Collecting stuff is not a new pastime. An industry has been born due to this sport. The fastest growing sector of Real Estate in the past four decades is self-storage; there are 2.3 billion square feet of storage space in America.
Rather than calling it what it is, we use all kinds of verbal trickery to justify the material baggage. No matter how we jump down and around it, this is the fact: Collecting stuff we no longer need is expensive.
The stockpiling of stuff is difficult to hide, therefore makes it obvious that there is an issue. It’s something like slowing down on the highway to take a peek at the collision.
But, this grip is not so apparent when it comes to collecting memories that keep us stuck in our tracks. This battle cannot be seen with the eyes, only experienced by the mind.
I’ve come to learn that any sense of nostalgia is a loaded posture. Sure, it can bring warm memories that we bathe our wandering minds with. However, there is also a sneaky bass tone that comes along for the ride when we indulge in nostalgia. Like carbon monoxide poisoning, it can slide into our lives undetected.
Rather than enjoying a recollection of a time, with our finite power, we try to recreate the remembrance. Then, nostalgia turns into this perpetual chase of relishing something that is only a memory: The game winning three John Paxon hit in game six in 1993, the ridiculous things you did with your college friends on Saturday nights, when Obama got elected, or when you lived in that one bedroom shack on the west coast and ate burritos wrapped in foil every day for a whole year.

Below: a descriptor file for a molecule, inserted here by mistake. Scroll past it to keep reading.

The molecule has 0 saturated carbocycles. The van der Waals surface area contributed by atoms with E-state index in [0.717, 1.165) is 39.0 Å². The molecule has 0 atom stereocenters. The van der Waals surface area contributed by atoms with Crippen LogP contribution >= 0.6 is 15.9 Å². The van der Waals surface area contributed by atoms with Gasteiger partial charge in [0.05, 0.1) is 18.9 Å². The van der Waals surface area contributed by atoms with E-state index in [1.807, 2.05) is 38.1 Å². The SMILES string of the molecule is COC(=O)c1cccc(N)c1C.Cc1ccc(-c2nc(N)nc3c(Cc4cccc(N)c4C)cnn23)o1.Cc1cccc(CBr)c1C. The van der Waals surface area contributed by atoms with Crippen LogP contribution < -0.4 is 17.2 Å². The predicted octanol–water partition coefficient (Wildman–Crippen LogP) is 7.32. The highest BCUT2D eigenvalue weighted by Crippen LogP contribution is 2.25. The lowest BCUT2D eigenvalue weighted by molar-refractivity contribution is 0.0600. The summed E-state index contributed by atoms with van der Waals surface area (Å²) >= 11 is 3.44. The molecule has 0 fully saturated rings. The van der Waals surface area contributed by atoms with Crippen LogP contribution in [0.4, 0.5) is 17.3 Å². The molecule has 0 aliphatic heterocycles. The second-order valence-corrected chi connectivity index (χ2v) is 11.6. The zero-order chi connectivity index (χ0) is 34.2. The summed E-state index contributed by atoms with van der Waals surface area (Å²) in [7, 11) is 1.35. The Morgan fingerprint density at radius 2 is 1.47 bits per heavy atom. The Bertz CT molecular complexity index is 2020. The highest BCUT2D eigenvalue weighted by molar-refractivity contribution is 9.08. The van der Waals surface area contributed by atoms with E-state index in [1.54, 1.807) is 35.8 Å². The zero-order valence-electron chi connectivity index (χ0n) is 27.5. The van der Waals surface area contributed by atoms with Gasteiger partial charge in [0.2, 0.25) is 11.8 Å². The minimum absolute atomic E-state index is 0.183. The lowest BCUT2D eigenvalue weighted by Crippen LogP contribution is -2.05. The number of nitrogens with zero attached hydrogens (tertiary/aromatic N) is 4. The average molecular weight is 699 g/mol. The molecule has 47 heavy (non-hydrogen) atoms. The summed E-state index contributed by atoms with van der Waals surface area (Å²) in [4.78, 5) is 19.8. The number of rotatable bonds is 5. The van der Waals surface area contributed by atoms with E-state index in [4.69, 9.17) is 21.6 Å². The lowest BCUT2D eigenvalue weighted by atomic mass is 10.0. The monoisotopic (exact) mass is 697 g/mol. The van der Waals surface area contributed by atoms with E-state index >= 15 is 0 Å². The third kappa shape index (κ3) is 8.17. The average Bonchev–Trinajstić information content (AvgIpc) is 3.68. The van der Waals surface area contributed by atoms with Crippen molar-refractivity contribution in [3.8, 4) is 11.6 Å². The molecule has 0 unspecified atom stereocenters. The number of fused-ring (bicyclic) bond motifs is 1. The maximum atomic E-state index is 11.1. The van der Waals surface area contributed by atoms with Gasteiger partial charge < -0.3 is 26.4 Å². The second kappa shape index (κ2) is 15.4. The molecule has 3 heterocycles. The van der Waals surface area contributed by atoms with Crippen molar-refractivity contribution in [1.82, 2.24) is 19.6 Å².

Every time I visit Ma and Pa in Cerritos, California there’s a park that I drive by. This park carries a magical energy. It was where things changed for me. I was climbing out of a hard time, and entering many new seasons. My spiritual life was shifting. I took up fitness that soon turned into one of my crafts.
This park is where I started training other people. It’s also where I’d pray and read between training sessions. You could say this park was a personal Baal Zephon for me—a camp I needed to spend time in before exodus from a previous life.
And each time, I have to remind myself that this was a good time in my life—but not one I must try to recreate. If I let myself pursue a memory and invest energy in replicating the exact experience, I begin to live in the past. It’s like driving a vehicle with your eyes glued the rear view mirror. Unlike physical stuff, getting lassoed by memory and trying to recreate it costs a non-renewable source: Time.
This rigidness is an extension of our need for power. Since we don’t know what lies ahead, we leech onto the past because we can rely on its validity. When we credit our stuff or memories with too much meaning, we are vulnerable to allowing those things to become our identities. Thus, we are fearful to find out what we are without them.
Adaptability is ancient wisdom that’s found in the present. Like water, it’s formless and reshapes based on the elements. It doesn’t try to control its environment. It adapts. We too must take a similar stance. If not, we close ourselves off by endlessly chasing the past or awarding stuff with too much meaning. This way of life creates borders that become barriers.
However, being adaptable to the life before us doesn’t mean we fly by the seat of our pants. More often, adapting is a subtle gesture of relinquishing the power we award to our past events or the stuff we’ve collected.
If we can do this – let go of old beliefs that chain us up – we open ourselves up to the new, the painful, the absurd, the beautiful and the ironic. It’s the first step towards a marvelously imperfect life.
Photo: Getty Images